Equipment Glossary Acknowledgements


Site Map
Introduction
Section 1
Brewing Your First Beer With Malt Extract
Section 2
Brewing Your First Extract and Specialty Grain Beer
Section 3
Brewing Your First All-Grain Beer
14 How the Mash Works
15 Understanding the Mash pH
16 The Methods of Mashing
17 Getting the Wort Out (Lautering)
18 Your First All-Grain Batch
Section 4
Formulating Recipes and Solutions

 

 

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Chapter 14 - How the Mash Works

14.1 Mashing Defined

Mashing is the brewer's term for the hot water steeping process which hydrates the barley, activates the malt enzymes, and converts the grain starches into fermentable sugars. There are several key enzyme groups that take part in the conversion of the grain starches to sugars. During malting, the debranching (chainsaw), beta-glucanase (weed whacker) and proteolytic (lawnmower) enzymes do their work, preparing the starches for easy access and conversion to sugars. During the mash, a limited amount of further modification can be accomplished, but the main event is the conversion of starch molecules into fermentable sugars and unfermentable dextrins by the diastatic enzymes (hedge trimmer and clippers). Each of these enzyme groups is favored by different temperature and pH conditions. A brewer can adjust the mash temperature to favor each successive enzyme's function and thereby customize the wort to their taste and purpose.

The starches in the mash are about 90% soluble at 130 F and reach maximum solubility at 149F. Both malted and unmalted grains have their starch reserves locked in a protein/carbohydrate matrix which prevents the enzymes from being able to physically contact the starches for conversion. Unmalted grain starch is more locked-up than malted. Crushing or rolling the grain helps to hydrate the starches during the mash. Once hydrated, the starches can be gelatinized (made soluble) by heat alone or by a combination of heat and enzyme action. Either way, an enzymatic mash is needed to convert the soluble starches to fermentable sugars.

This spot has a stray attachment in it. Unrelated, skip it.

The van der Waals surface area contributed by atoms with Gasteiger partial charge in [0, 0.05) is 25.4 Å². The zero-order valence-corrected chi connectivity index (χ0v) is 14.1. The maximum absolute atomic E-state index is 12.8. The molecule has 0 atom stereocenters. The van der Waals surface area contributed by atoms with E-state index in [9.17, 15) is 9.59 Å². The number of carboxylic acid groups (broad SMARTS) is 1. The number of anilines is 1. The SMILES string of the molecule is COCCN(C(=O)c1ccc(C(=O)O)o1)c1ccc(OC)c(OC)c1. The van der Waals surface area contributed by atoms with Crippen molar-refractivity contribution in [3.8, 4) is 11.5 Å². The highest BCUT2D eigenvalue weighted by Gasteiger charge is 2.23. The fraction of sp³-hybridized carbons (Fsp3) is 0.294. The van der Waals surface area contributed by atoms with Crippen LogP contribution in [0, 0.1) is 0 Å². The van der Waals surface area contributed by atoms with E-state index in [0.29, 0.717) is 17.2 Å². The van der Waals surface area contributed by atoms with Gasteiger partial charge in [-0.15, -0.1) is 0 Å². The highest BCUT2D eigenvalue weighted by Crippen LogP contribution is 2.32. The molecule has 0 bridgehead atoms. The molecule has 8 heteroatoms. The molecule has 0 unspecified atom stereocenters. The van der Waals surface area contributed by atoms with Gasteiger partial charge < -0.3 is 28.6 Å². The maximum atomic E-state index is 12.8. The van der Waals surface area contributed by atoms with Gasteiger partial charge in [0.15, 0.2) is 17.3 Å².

Figure 79 - Typical Enzyme Ranges in the Mash

Table 11 - Major Enzyme Groups and Functions

Enzyme

Optimum
Temperature
Range

Working pH Range

Function

Phytase

86-126F

5.0-5.5

Lowers the mash pH. No longer used.

Debranching (var.)

95-113F

5.0-5.8

Solubilization of starches.

Beta Glucanase

95-113F

4.5-5.5

Best gum breaking rest.

Peptidase

113-131F

4.6-5.3

Produces Free Amino Nitrogen (FAN).

Protease

113-131F

4.6-5.3

Breaks up large proteins that form haze.

Beta Amylase

131-150F

5.0-5.5

Produces maltose.

Alpha Amylase

154-162F

5.3-5.7

Produces a variety of sugars, including maltose.

Note: The above numbers were averaged from several sources and should be interpreted as typical optimum activity ranges. The enzymes will be active outside the indicated ranges but will be destroyed as the temperature increases above each range.

Previous Page Next Page
How the Mash Works
14.0
An Allegory"
14.1
Mashing Defined
14.2
The Acid Rest and Modification
14.3
Doughing-In
14.4
The Protein Rest and Modification
14.5
The Starch Conversion/Saccharification Rest
14.6
Manipulating the Starch Conversion Rest
Real Beer Page

Buy the print edition
Appendix A - Using Hydrometers
Appendix B - Brewing Metallurgy
Appendix C - Chillers
Appendix D - Building a Mash/Lauter Tun
Appendix E - Metric Conversions
Appendix F - Recommended Reading

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All material copyright 1999, John Palmer